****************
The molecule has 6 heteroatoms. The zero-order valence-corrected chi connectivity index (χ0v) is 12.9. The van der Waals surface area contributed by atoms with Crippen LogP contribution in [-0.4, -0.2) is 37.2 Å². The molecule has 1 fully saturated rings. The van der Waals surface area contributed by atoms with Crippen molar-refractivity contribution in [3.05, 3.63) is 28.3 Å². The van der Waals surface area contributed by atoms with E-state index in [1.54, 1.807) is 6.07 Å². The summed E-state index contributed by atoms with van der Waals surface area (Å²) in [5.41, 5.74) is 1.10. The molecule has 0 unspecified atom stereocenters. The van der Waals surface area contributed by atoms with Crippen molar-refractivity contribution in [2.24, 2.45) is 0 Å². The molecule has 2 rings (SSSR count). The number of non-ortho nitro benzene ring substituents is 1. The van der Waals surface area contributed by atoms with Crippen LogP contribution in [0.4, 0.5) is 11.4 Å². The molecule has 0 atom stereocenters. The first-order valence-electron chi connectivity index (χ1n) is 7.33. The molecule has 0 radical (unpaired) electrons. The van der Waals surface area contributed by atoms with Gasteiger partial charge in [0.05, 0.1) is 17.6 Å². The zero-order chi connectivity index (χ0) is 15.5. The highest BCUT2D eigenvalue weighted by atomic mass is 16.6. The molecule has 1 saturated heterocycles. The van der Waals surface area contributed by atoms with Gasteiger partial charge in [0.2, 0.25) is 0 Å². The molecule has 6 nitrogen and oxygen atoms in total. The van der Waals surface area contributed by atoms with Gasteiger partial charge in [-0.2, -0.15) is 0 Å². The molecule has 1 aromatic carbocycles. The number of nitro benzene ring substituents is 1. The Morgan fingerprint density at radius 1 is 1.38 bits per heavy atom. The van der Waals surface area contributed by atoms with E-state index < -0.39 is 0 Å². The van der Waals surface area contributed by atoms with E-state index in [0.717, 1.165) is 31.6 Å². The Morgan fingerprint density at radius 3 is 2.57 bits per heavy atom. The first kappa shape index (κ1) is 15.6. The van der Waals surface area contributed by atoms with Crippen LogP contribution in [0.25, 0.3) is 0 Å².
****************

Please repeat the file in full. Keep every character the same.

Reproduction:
The molecule has 6 heteroatoms. The zero-order valence-corrected chi connectivity index (χ0v) is 12.9. The van der Waals surface area contributed by atoms with Crippen LogP contribution in [-0.4, -0.2) is 37.2 Å². The molecule has 1 fully saturated rings. The van der Waals surface area contributed by atoms with Crippen molar-refractivity contribution in [3.05, 3.63) is 28.3 Å². The van der Waals surface area contributed by atoms with E-state index in [1.54, 1.807) is 6.07 Å². The summed E-state index contributed by atoms with van der Waals surface area (Å²) in [5.41, 5.74) is 1.10. The molecule has 0 unspecified atom stereocenters. The van der Waals surface area contributed by atoms with Crippen molar-refractivity contribution in [2.24, 2.45) is 0 Å². The molecule has 2 rings (SSSR count). The number of non-ortho nitro benzene ring substituents is 1. The van der Waals surface area contributed by atoms with Crippen LogP contribution in [0.4, 0.5) is 11.4 Å². The molecule has 0 atom stereocenters. The first-order valence-electron chi connectivity index (χ1n) is 7.33. The molecule has 0 radical (unpaired) electrons. The van der Waals surface area contributed by atoms with Gasteiger partial charge in [0.05, 0.1) is 17.6 Å². The zero-order chi connectivity index (χ0) is 15.5. The highest BCUT2D eigenvalue weighted by atomic mass is 16.6. The molecule has 1 saturated heterocycles. The van der Waals surface area contributed by atoms with Gasteiger partial charge in [0.2, 0.25) is 0 Å². The molecule has 6 nitrogen and oxygen atoms in total. The van der Waals surface area contributed by atoms with Gasteiger partial charge in [-0.2, -0.15) is 0 Å². The molecule has 1 aromatic carbocycles. The number of nitro benzene ring substituents is 1. The Morgan fingerprint density at radius 1 is 1.38 bits per heavy atom. The van der Waals surface area contributed by atoms with E-state index < -0.39 is 0 Å². The van der Waals surface area contributed by atoms with E-state index in [0.717, 1.165) is 31.6 Å². The Morgan fingerprint density at radius 3 is 2.57 bits per heavy atom. The first kappa shape index (κ1) is 15.6. The van der Waals surface area contributed by atoms with Crippen LogP contribution in [0.25, 0.3) is 0 Å².